DNA Shows that Dogs May Have Split Sooner From Wolves

dogs, animalsThe similarities between wolves and domesticated dogs is fairly obvious to us today, but exactly how long ago did our pups split from their descendants?

Research published in Current Biology shows that it may have been more recently than we originally thought. The current assumption is that it occurred 15,000 years ago while humans were evolving from hunter-gatherers to farmers. However, DNA evidence now shows that dogs might have started to leave their wolf brothers around 27,000 years ago. In turn, researchers believe that this may explain why dogs have a stronger bond to humans.

There are several assumptions about how dogs eventually became human companions. One thought is that they simply started following us around. Another is that we caught wolf cubs and domesticated them over time.

Researchers were able to use DNA to identify the genetic code of the ancient dog, and they found that it was half way between dogs and wolves. This contrasts results from a genetic study of modern dog DNA that showed the wolf-dog split around 15,000 years ago. That being said, the study authors noted that research on this topic is continuous.

The Future of Dogs

Dogs have come a long way since their beginnings as members of the wolf pack. Today, there are a wide variety of food, toy and clothing options for our furry little friends. To put it lightly, dogs in our age are truly living the pampered life.

But what would happen if the world were to end today?

The topic of our dogs’ past has brought to mind their future for me, specifically an episode of “Life After People” on the History Channel. Call it what you want, but this show — which gives us a digital glimpse of what the planet will be once we’re gone — is downright scary.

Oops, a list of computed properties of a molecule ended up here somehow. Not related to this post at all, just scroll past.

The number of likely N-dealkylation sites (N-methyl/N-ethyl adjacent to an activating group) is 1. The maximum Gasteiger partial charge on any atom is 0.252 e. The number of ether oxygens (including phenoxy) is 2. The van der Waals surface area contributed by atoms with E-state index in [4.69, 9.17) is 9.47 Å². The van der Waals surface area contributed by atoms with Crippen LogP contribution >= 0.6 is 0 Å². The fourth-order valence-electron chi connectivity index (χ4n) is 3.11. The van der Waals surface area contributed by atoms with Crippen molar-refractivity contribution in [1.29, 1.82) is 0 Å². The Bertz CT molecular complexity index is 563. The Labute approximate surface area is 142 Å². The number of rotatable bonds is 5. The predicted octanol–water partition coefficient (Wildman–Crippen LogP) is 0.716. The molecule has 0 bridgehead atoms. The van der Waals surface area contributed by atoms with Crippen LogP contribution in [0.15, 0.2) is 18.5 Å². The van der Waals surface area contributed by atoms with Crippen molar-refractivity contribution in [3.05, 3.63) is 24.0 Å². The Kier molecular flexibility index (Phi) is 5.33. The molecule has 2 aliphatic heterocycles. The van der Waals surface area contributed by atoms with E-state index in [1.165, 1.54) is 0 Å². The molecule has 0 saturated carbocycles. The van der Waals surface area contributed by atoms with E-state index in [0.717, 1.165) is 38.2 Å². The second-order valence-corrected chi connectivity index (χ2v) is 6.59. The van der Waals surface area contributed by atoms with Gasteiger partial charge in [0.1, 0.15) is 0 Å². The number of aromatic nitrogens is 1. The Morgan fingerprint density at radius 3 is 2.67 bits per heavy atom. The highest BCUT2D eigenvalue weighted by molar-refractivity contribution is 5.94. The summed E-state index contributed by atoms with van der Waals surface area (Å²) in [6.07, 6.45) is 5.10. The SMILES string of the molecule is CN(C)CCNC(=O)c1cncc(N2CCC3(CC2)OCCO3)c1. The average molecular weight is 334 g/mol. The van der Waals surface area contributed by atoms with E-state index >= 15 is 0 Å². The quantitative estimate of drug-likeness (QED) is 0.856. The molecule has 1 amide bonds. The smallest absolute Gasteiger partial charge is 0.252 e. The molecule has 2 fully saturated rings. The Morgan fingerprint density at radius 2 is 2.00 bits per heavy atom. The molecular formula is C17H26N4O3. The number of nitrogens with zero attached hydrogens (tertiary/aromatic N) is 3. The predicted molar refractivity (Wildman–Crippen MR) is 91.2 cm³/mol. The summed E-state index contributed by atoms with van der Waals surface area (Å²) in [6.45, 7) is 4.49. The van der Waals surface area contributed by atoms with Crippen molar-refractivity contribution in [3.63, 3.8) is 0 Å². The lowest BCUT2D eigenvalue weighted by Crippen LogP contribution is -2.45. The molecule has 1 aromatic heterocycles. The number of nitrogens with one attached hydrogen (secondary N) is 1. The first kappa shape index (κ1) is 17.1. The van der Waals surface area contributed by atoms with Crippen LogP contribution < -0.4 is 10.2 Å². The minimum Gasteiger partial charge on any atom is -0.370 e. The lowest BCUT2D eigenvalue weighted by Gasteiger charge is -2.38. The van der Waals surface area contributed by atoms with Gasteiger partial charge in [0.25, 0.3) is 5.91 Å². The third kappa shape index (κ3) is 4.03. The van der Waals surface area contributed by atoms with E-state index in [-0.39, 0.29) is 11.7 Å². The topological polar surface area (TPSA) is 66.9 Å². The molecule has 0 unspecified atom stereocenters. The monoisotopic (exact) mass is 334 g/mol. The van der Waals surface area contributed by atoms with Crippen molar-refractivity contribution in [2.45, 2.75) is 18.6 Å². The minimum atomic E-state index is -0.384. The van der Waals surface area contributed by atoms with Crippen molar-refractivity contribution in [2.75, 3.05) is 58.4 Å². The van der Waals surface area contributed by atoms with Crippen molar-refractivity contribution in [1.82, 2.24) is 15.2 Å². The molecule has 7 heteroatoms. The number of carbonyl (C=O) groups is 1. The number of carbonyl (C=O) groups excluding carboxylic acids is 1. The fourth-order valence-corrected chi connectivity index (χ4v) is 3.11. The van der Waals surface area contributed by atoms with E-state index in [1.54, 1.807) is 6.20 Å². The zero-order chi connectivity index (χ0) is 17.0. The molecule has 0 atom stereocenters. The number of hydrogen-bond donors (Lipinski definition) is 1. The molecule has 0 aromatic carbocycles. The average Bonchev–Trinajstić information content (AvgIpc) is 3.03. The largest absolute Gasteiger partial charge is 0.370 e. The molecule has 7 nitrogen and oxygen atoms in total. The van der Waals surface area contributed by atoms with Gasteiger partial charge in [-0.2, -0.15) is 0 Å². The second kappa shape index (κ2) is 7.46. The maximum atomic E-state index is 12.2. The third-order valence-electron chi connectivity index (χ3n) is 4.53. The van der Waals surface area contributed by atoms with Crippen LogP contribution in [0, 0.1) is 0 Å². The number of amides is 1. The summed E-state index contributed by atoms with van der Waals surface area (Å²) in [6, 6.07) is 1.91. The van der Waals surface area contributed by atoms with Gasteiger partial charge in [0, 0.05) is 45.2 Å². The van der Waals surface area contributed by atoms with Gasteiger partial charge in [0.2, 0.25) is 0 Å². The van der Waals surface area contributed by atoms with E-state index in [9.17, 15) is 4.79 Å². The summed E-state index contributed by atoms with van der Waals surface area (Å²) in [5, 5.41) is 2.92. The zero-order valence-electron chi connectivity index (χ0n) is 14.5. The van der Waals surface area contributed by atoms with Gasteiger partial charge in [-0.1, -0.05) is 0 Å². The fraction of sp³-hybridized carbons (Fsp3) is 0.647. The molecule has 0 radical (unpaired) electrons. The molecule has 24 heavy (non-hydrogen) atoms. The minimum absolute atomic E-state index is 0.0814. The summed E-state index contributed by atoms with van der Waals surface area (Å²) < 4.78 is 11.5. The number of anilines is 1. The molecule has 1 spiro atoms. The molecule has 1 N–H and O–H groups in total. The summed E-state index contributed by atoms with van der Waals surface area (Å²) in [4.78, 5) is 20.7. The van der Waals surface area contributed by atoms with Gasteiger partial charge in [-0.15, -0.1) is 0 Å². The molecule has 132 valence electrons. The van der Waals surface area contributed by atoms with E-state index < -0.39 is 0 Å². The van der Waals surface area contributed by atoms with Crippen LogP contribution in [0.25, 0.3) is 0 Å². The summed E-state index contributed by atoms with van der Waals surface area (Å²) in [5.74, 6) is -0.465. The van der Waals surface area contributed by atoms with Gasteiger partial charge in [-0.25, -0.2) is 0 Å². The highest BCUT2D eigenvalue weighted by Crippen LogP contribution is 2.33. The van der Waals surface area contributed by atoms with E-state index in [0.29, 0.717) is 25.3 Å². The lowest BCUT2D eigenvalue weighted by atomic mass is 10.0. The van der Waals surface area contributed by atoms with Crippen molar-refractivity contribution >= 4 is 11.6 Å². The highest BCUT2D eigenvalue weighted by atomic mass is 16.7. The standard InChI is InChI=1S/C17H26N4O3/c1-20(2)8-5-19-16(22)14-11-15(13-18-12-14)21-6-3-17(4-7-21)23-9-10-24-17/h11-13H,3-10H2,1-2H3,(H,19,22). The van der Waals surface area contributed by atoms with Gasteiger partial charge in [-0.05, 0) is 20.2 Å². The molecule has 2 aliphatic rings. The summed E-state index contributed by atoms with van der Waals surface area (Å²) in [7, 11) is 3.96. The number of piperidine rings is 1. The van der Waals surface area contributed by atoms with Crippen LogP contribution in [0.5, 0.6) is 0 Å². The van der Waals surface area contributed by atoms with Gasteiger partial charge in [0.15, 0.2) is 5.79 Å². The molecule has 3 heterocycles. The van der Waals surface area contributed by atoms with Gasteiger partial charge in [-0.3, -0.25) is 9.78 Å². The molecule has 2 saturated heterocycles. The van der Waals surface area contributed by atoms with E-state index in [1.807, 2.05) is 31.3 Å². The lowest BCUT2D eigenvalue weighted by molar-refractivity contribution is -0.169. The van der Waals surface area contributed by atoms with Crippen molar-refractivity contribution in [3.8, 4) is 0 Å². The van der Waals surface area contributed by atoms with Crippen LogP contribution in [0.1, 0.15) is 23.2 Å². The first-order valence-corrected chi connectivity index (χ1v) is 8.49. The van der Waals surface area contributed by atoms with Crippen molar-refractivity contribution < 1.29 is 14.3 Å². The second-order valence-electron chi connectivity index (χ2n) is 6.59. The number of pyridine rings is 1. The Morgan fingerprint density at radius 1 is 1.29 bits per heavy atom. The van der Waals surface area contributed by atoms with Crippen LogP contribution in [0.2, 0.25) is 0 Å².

In one of the first episodes of the show, dogs are addressed. Although the segment is brief, it goes on to say that if humans went extinct, dogs would likely return to their feral roots. However, the smaller of the pack (such as my chihuahua, for instance) would be overtaken by larger breeds — think of it as “survival of the fittest.” The dogs that win out would ultimately become scavengers on their quest to stay alive on our ravaged planet.

Is any of this true? Well, the show only touched briefly on the true future of dogs, and there were few statistics in between. Until the apocalypse happens, I don’t mind learning more about where my chihuahua came from. It would be even more interesting if we could link him to a big, bad wolf.


Ghosh, Pallab. “DNA hints at earlier dog evolution.” BBC. May 21, 2015.

Kelly, Kevin. “Dogs Rule the Planet in “‘Life After People.’” iO9.com. January 22, 2008.

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